He says that people in countries with emerging economies often become addicted to tobacco. The country collects a tobacco tax — and then pays the health consequences for decades to follow, he says. He says the most effective means of curbing tobacco addiction is the taxation of tobacco products. If the price is too high, most people will stop smoking cigarettes. But some strategies still used today lure people to the addiction. He says an example of this is chocolate cigarettes for children which are still sold in the U.S. even in 2015.

In fact, Maryland had a large tobacco industry until about 2002. Until recent years, Maryland had the second-highest cancer mortality rate in 1985. Our state ranked number 4 in 1995, but plummeted to number 40 in 2015 due to a number of factors including hospital, city and state-led tobacco cessation, screening and education programs.

With the knowledge that tobacco addition has declined among younger generations in the U.S., this raises the question: what is going to be the next great battle for millennials in terms of environmental causes for cancer?

“Tobacco use may play a small part of the bigger emerging issue here: air pollution,” says Groopman. The most recent data, he says, shows that air pollution causes 7 million deaths per year in the world. This is a major public health challenge for many developing economies who can avoid this developing economic burden through the control of these pollutants.

The World Health Organization classified outdoor air pollution as a carcinogen, which is a substance capable of causing cancer in living tissues. Since the 1940s, scientists have suspected a correlation between air pollution and lung cancer, and Groopman says, there is much more work that needs to be done to understand this connection.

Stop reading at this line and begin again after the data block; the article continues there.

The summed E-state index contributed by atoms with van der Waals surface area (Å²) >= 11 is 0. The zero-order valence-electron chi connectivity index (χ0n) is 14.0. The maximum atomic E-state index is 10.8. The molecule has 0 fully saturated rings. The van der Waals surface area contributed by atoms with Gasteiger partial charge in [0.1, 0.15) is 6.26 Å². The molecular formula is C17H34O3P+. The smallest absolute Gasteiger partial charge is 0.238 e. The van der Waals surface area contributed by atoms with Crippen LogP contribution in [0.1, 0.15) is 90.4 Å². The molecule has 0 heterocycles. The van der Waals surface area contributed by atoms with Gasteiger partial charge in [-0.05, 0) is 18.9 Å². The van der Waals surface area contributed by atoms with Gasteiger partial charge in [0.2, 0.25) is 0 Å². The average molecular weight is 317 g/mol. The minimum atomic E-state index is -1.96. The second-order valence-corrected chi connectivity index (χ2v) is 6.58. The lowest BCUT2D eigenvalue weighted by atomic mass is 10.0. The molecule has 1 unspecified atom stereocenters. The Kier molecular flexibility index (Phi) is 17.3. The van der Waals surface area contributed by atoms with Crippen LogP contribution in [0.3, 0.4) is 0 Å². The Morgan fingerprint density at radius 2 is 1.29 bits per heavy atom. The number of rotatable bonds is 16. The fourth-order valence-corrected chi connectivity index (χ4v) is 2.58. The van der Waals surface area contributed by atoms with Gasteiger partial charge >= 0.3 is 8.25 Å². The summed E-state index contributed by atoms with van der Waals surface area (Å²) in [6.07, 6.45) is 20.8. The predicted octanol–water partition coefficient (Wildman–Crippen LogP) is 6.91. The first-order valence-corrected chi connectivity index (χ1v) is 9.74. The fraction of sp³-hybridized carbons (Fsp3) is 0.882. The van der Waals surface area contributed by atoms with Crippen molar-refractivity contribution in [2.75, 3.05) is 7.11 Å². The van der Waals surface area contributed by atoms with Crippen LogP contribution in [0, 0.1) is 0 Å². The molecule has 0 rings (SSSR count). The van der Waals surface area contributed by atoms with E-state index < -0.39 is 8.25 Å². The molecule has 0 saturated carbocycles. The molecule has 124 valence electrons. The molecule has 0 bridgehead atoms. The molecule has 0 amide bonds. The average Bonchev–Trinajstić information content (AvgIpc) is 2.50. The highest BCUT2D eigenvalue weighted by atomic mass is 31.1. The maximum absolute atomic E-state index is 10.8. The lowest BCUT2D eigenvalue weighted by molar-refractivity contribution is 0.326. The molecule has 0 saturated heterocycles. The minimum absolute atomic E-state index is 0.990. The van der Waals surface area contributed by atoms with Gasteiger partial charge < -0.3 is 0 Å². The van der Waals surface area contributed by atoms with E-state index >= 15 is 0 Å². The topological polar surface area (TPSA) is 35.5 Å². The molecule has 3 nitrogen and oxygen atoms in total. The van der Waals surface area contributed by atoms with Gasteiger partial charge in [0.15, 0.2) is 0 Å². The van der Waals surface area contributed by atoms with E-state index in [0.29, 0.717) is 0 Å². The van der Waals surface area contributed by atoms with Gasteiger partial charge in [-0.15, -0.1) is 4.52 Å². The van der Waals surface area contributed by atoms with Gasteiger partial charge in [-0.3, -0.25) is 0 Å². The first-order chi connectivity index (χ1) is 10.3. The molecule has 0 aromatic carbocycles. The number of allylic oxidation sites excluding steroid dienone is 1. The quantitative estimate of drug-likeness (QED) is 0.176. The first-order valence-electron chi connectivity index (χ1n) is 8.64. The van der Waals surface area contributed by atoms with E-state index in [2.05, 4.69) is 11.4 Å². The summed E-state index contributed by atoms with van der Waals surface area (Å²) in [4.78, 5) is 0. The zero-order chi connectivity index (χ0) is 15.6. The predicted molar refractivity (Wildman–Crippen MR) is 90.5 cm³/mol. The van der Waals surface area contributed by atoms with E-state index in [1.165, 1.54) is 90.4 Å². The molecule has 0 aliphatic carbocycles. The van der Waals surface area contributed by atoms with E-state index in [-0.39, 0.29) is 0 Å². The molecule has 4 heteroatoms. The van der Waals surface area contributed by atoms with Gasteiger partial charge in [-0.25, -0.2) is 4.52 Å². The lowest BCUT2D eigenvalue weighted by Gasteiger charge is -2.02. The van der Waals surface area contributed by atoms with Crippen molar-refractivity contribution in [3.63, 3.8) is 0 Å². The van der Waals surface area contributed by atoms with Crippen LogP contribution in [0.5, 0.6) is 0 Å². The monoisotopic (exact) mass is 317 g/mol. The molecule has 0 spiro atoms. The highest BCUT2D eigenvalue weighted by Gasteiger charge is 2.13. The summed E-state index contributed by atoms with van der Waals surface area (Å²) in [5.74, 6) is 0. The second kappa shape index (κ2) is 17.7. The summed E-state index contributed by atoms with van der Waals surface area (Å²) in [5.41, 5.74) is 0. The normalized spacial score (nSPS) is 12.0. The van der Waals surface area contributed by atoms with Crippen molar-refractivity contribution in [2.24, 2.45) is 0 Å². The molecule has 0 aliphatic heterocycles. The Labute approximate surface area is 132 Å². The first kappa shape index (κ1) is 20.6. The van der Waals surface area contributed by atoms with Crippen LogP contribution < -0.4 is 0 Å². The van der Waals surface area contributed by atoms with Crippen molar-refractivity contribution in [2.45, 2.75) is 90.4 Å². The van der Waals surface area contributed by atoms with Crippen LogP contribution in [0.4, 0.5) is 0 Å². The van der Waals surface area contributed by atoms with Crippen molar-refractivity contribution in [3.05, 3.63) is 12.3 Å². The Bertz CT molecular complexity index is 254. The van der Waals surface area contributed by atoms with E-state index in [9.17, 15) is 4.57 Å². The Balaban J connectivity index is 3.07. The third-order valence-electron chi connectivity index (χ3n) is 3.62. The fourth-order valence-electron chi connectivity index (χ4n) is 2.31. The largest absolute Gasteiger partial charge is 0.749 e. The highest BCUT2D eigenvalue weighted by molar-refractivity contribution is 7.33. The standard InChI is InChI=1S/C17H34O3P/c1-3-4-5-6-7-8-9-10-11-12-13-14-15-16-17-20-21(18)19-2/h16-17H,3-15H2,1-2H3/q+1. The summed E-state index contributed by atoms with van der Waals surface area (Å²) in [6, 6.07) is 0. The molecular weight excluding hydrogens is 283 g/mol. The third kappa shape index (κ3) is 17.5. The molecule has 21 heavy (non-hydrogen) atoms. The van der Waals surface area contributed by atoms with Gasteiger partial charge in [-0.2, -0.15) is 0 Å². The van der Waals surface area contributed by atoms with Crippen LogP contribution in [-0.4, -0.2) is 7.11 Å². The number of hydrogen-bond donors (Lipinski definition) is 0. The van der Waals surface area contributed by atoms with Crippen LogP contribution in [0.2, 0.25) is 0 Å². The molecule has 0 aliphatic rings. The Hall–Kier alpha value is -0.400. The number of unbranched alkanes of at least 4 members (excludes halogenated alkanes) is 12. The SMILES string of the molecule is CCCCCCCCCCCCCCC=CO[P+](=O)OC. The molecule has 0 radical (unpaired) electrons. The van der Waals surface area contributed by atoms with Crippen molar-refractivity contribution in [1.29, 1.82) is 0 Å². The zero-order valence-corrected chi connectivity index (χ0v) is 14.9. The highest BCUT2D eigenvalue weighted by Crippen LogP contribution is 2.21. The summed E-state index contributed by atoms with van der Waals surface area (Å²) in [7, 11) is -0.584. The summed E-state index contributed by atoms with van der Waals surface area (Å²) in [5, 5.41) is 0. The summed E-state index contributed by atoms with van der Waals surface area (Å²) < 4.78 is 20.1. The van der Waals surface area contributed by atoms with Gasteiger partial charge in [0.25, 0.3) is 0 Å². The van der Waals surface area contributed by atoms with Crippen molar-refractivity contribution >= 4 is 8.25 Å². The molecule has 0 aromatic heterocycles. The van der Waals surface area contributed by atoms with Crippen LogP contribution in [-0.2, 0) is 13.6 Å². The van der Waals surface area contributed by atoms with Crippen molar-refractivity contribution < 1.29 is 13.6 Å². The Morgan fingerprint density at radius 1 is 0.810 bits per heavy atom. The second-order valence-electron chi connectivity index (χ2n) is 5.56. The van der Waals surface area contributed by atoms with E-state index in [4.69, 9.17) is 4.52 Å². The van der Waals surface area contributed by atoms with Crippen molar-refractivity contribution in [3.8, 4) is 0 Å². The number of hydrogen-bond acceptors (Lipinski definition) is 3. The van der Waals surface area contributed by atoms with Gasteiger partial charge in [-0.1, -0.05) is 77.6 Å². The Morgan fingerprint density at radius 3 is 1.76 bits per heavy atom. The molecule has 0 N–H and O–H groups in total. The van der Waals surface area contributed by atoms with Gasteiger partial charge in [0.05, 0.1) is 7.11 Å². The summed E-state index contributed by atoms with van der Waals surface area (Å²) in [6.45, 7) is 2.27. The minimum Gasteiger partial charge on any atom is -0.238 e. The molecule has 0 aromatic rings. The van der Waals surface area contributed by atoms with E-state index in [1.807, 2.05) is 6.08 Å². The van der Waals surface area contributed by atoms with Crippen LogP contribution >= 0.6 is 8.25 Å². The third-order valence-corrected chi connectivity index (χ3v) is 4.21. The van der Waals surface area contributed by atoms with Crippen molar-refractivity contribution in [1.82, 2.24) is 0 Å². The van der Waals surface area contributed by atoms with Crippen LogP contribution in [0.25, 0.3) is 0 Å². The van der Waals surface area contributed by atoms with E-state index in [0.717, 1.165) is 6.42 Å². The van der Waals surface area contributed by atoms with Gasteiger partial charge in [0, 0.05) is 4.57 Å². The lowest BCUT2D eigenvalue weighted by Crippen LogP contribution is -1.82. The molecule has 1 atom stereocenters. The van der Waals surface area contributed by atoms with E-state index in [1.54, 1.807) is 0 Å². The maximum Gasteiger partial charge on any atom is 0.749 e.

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Photo credit: Glenn Miller

Photo credit: Glenn Miller

*This blog post was written by the Kimmel Cancer Center's development specialist, Allison Rich.

On October 10, 2015, rock and roll legend Paul Rodgers, the driving force of Bad Company, Free and the Firm performed at the Modell Center for the Performing Arts at the Lyric in Baltimore, Maryland. Not your typical concert, this performance places Paul Rodgers within an assemblage of artists, including such infamous names as Santana, the Doobie Brothers, Derek Trucks and Journey, who have joined Paul Reed Smith Guitars in supporting cancer patients and their families as they strive to live well in the midst of this difficult disease.

Over the past 16 years, the annual PRS One Night, One Show, One Cause benefit concert has raised significant funds for the Living with Cancer Resource Program at the Johns Hopkins Kimmel Cancer Center, which offers supportive, no-cost programming and education to cancer patients and their families as they undertake the most arduous chapter of their lives. By partnering with this critically important program, artists like Paul Rodgers and Paul Reed Smith are bringing much-needed attention to the fact that cancer medicine isn’t solely about our quest for a cure – it is also about pursuing and delivering the best possible treatments while never losing sight of the person in each patient. It is about providing the most cutting-edge care to all of the facets of a patient’s life and the lives of their loved ones, addressing their inevitable concerns about topics like finances, nutrition, palliative care, and caretaker wellness while also doing all that we can to defeat their disease.